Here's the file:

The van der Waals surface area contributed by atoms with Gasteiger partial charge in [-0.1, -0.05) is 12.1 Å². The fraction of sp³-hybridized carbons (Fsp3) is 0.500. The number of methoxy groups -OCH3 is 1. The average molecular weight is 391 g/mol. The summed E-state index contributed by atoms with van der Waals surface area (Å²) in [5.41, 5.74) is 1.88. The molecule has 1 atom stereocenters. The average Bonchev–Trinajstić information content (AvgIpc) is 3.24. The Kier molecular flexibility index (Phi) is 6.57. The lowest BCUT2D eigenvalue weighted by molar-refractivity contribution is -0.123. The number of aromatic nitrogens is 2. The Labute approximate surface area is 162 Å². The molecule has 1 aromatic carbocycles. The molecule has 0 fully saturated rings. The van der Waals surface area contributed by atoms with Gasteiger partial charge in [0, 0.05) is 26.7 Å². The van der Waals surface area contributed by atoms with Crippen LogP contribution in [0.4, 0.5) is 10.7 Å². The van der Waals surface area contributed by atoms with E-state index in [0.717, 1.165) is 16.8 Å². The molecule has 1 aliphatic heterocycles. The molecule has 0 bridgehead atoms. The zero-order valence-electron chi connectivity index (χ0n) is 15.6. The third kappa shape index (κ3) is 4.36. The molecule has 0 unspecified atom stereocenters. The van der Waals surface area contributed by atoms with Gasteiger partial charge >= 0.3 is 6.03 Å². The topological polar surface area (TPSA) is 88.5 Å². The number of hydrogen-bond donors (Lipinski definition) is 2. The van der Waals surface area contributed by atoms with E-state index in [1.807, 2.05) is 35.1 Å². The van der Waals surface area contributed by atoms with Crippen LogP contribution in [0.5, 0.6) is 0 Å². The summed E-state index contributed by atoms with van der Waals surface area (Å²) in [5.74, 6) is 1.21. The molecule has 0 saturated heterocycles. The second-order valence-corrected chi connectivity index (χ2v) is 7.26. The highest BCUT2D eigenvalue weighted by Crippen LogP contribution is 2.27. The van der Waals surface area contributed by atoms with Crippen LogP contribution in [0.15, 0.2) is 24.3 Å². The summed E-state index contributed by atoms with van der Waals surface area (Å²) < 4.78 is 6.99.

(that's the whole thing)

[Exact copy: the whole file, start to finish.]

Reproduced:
The van der Waals surface area contributed by atoms with Gasteiger partial charge in [-0.1, -0.05) is 12.1 Å². The fraction of sp³-hybridized carbons (Fsp3) is 0.500. The number of methoxy groups -OCH3 is 1. The average molecular weight is 391 g/mol. The summed E-state index contributed by atoms with van der Waals surface area (Å²) in [5.41, 5.74) is 1.88. The molecule has 1 atom stereocenters. The average Bonchev–Trinajstić information content (AvgIpc) is 3.24. The Kier molecular flexibility index (Phi) is 6.57. The lowest BCUT2D eigenvalue weighted by molar-refractivity contribution is -0.123. The number of aromatic nitrogens is 2. The Labute approximate surface area is 162 Å². The molecule has 1 aromatic carbocycles. The molecule has 0 fully saturated rings. The van der Waals surface area contributed by atoms with Gasteiger partial charge in [0, 0.05) is 26.7 Å². The van der Waals surface area contributed by atoms with Crippen LogP contribution in [0.4, 0.5) is 10.7 Å². The van der Waals surface area contributed by atoms with E-state index in [0.717, 1.165) is 16.8 Å². The molecule has 1 aliphatic heterocycles. The molecule has 0 bridgehead atoms. The zero-order valence-electron chi connectivity index (χ0n) is 15.6. The third kappa shape index (κ3) is 4.36. The molecule has 0 unspecified atom stereocenters. The van der Waals surface area contributed by atoms with Gasteiger partial charge >= 0.3 is 6.03 Å². The topological polar surface area (TPSA) is 88.5 Å². The number of hydrogen-bond donors (Lipinski definition) is 2. The van der Waals surface area contributed by atoms with E-state index in [1.807, 2.05) is 35.1 Å². The van der Waals surface area contributed by atoms with Crippen LogP contribution in [0.5, 0.6) is 0 Å². The summed E-state index contributed by atoms with van der Waals surface area (Å²) in [5.74, 6) is 1.21. The molecule has 0 saturated heterocycles. The second-order valence-corrected chi connectivity index (χ2v) is 7.26. The highest BCUT2D eigenvalue weighted by Crippen LogP contribution is 2.27. The van der Waals surface area contributed by atoms with Crippen LogP contribution in [0.15, 0.2) is 24.3 Å². The summed E-state index contributed by atoms with van der Waals surface area (Å²) < 4.78 is 6.99.